The Life-Changing Magic of Tidying Up Your To-Do List

Taking a cue from Marie Kondo, you can declutter your task list in the same way she tidies physical belongings.

tidying to-do list productivity

Your to-do list is an extension of your mind. It’s the spare room where you keep tomorrow’s work tucked away so you can focus on what’s in front of you today.

But just like a spare room, if you don’t regularly tidy up your list, things get cluttered. Instead of being a reliable source of to-dos, it becomes a task in itself to sort through the mess and figure out what to work on next. A tidy task list does more than just improve productivity — it benefits your mental clarity, decision-making, and even your mood.

Taking a cue from Marie Kondo’s excellent The Life-Changing Magic of Tidying Up, you can declutter your task list in the same way she tidies physical belongings: by establishing a few simple, organizational habits.

So get started by following along with Marie’s Konmari system: The to-do list edition.

1. Set your end goal to figure out what’s worth doing

How can you know which tasks are worth doing if you don’t know where you want to go? Before you even start looking at your tasks, write down the goal you’re trying to achieve once your tasks are complete.

If you have time, Marie suggests that you write out the entire life you’d like to live. Find the medium that lets you truly envision the details. You can mind map it, draw it out, create a Pinterest board, collect Youtube videos, or brainstorm in whatever form suits you.

Create a task for your final vision in Todoist. If you have an accompanying document or image, link to it from your task or attach it to your task comments. This is your True North that will help you determine whether a task is worth doing. If you’ve written out an all-encompassing vision, break it down into several goals for each area of your life, and create a task for each.

Use your final goal to keep your tasks aimed in the right direction.

2. Only keep the tasks that propel you towards your vision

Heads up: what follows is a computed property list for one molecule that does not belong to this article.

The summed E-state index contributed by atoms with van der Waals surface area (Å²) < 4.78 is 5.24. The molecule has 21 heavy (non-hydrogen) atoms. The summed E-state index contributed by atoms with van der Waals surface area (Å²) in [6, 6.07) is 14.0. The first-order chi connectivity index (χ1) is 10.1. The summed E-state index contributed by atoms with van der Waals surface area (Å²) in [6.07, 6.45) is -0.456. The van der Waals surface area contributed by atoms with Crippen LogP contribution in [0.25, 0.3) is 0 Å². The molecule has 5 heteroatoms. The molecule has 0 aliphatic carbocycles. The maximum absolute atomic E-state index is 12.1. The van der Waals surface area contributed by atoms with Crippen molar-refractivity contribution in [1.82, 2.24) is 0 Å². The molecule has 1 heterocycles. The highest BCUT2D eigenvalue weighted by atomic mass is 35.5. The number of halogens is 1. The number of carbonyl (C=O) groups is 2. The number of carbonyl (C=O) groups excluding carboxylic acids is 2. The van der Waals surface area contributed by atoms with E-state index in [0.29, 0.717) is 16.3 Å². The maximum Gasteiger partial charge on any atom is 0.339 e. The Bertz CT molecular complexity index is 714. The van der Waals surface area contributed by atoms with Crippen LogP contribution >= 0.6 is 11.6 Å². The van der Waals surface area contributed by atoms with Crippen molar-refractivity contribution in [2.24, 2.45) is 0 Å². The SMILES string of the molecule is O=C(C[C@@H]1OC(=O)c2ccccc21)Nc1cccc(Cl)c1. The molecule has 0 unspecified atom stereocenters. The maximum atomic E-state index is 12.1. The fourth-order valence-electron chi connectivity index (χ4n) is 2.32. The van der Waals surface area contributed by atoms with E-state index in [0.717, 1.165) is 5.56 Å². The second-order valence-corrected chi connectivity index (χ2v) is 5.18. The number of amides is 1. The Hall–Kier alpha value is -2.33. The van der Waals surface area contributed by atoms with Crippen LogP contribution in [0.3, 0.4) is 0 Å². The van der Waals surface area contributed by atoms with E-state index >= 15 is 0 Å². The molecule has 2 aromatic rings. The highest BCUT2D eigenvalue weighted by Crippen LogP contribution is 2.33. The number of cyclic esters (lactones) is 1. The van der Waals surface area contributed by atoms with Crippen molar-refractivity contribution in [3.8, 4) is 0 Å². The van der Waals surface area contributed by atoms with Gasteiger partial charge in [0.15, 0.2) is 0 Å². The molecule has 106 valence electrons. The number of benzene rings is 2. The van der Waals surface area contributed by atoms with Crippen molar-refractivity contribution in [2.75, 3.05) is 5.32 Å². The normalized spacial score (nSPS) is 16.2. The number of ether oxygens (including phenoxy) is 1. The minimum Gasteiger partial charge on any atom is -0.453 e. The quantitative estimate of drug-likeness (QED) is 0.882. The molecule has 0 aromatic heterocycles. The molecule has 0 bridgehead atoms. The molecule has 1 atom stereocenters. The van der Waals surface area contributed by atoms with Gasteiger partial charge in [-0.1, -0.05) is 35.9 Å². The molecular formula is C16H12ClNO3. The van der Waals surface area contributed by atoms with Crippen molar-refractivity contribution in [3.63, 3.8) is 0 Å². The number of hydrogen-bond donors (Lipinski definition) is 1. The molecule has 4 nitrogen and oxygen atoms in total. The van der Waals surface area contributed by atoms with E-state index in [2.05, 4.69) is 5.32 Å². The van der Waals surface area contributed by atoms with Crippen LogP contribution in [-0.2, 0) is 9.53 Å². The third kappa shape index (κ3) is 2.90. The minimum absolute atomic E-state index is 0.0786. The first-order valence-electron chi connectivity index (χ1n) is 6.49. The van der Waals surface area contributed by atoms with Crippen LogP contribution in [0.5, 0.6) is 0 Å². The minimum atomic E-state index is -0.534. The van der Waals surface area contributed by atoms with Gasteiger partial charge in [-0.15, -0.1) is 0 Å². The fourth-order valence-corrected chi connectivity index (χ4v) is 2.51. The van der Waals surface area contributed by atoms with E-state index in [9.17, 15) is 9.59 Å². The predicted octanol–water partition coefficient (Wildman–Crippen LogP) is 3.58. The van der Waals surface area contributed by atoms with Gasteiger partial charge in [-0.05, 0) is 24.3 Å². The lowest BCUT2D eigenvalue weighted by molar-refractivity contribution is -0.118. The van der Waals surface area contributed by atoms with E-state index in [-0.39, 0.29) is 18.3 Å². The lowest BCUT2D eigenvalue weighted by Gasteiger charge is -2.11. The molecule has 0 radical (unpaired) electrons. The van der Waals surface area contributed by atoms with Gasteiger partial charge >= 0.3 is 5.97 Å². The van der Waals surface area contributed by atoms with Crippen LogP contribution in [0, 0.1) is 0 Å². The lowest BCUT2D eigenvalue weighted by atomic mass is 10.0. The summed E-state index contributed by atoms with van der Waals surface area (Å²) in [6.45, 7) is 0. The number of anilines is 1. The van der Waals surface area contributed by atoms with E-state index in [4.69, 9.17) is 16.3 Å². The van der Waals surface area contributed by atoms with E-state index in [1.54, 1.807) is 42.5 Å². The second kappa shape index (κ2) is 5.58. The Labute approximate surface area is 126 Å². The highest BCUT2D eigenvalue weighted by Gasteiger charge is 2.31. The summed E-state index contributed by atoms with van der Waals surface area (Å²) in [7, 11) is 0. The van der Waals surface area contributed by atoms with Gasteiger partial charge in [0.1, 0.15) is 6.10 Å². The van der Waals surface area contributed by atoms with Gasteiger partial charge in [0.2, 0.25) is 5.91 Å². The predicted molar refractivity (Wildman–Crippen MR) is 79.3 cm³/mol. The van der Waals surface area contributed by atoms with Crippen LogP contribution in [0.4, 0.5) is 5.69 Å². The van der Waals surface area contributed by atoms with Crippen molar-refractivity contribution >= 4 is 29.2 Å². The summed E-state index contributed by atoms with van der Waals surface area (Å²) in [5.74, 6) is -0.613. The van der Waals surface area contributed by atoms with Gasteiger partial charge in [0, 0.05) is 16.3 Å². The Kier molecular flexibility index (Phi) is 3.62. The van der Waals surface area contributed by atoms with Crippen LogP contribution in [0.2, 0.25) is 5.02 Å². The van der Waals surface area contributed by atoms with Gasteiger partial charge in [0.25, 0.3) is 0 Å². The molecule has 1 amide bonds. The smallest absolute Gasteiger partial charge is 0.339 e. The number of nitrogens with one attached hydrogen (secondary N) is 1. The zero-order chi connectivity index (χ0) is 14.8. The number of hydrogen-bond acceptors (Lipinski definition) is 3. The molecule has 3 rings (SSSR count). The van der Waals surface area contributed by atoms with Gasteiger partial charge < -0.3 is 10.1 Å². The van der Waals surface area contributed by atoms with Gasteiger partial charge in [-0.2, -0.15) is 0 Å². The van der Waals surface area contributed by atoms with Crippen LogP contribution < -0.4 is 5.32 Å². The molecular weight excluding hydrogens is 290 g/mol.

Your task list, like your room, shouldn’t be crammed with random stuff. It becomes too hard to find the things that you actually need.

“Once you learn to choose your belongings properly, you will be left with only the amount that fits perfectly in the space you own.”

Right now, your Todoist may be stuffed with half-baked ideas, empty projects, and tasks you forgot to check off:

It’s hard to make progress when you’re distracted by overdue tasks and clutter.

Following Marie’s system, it’s time to do a task inventory.

It’s not just Marie. David Allen, the author of Gettings Things Done, believes that organizing our life is actually a search for mental space: GTD is “more of a space management system.” Learn more about how to use GTD with Todoist.

Do a complete task inventory

When Marie Kondo arrives at a house to tidy it up, she begins by kneeling on the floor in the center of the living room to show respect for all of its belongings. From there, she helps her client begin the journey, considering each and every item in turn.

Take the same approach (kneeling optional) and do a full inventory of all the tasks and projects in your Todoist. Depending how cluttered your to-do list is, you may want to dedicate a full day or even a weekend to this endeavor. This exercise isn’t just about decluttering your to-do list — it’s about cutting away the nonessential so that the only tasks you have left are the ones that bring you closer to the life you want to live.

As you do your inventory, ask yourself: Does this task bring me closer to the life I want to live?

If the answer is no, delete it from your task list. For example, if your goal is to run a marathon, then the baking classes need to be discarded. But “jog every day” and “buy a winter track suit” make the cut.

You’re going to run into tasks that you want to delete, but let’s face it, grunt work is necessary for any significant achievement. Try reframing the tasks that don’t excite you. While “run every day” may feel like a chore, “try to run a 10-minute mile today” may be a more specific and motivating challenge.

Look at each task in depth with the task details view.